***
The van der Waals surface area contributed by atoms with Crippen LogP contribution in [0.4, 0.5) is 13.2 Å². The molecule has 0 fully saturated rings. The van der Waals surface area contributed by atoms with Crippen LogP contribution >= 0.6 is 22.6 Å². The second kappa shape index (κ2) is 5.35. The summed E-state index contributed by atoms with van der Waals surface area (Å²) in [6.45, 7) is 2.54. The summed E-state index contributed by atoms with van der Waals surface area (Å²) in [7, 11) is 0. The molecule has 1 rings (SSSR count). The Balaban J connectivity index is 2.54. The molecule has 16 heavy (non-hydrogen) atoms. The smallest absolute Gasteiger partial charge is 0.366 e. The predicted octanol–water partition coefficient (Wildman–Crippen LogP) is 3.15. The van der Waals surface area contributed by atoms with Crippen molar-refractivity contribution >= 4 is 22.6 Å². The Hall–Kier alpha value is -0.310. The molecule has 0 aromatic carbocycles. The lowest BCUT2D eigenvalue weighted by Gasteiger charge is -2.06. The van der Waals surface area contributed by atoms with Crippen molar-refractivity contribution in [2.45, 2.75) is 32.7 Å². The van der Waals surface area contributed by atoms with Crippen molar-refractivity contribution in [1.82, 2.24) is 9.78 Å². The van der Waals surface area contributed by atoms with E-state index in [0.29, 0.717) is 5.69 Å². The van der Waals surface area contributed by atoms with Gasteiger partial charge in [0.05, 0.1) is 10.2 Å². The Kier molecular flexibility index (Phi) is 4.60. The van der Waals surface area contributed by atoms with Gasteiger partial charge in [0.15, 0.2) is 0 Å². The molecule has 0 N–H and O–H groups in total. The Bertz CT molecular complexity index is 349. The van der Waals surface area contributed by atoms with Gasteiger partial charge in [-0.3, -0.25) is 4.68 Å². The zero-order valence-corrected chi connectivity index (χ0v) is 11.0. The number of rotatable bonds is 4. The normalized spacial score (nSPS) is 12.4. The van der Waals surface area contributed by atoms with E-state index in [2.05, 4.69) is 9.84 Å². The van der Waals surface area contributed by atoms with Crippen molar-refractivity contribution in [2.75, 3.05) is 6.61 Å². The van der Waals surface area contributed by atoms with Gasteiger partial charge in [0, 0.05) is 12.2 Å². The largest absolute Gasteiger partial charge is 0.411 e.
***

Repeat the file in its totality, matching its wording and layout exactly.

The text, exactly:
The van der Waals surface area contributed by atoms with Crippen LogP contribution in [0.4, 0.5) is 13.2 Å². The molecule has 0 fully saturated rings. The van der Waals surface area contributed by atoms with Crippen LogP contribution >= 0.6 is 22.6 Å². The second kappa shape index (κ2) is 5.35. The summed E-state index contributed by atoms with van der Waals surface area (Å²) in [6.45, 7) is 2.54. The summed E-state index contributed by atoms with van der Waals surface area (Å²) in [7, 11) is 0. The molecule has 1 rings (SSSR count). The Balaban J connectivity index is 2.54. The molecule has 16 heavy (non-hydrogen) atoms. The smallest absolute Gasteiger partial charge is 0.366 e. The predicted octanol–water partition coefficient (Wildman–Crippen LogP) is 3.15. The van der Waals surface area contributed by atoms with Crippen molar-refractivity contribution >= 4 is 22.6 Å². The Hall–Kier alpha value is -0.310. The molecule has 0 aromatic carbocycles. The lowest BCUT2D eigenvalue weighted by Gasteiger charge is -2.06. The van der Waals surface area contributed by atoms with Crippen molar-refractivity contribution in [2.45, 2.75) is 32.7 Å². The van der Waals surface area contributed by atoms with Crippen molar-refractivity contribution in [1.82, 2.24) is 9.78 Å². The van der Waals surface area contributed by atoms with E-state index in [0.29, 0.717) is 5.69 Å². The van der Waals surface area contributed by atoms with Gasteiger partial charge in [0.05, 0.1) is 10.2 Å². The Kier molecular flexibility index (Phi) is 4.60. The van der Waals surface area contributed by atoms with Gasteiger partial charge in [0.15, 0.2) is 0 Å². The molecule has 0 N–H and O–H groups in total. The Bertz CT molecular complexity index is 349. The van der Waals surface area contributed by atoms with Gasteiger partial charge in [-0.3, -0.25) is 4.68 Å². The zero-order valence-corrected chi connectivity index (χ0v) is 11.0. The number of rotatable bonds is 4. The normalized spacial score (nSPS) is 12.4. The van der Waals surface area contributed by atoms with E-state index in [2.05, 4.69) is 9.84 Å². The van der Waals surface area contributed by atoms with Crippen molar-refractivity contribution in [2.75, 3.05) is 6.61 Å². The van der Waals surface area contributed by atoms with Gasteiger partial charge in [0, 0.05) is 12.2 Å². The largest absolute Gasteiger partial charge is 0.411 e.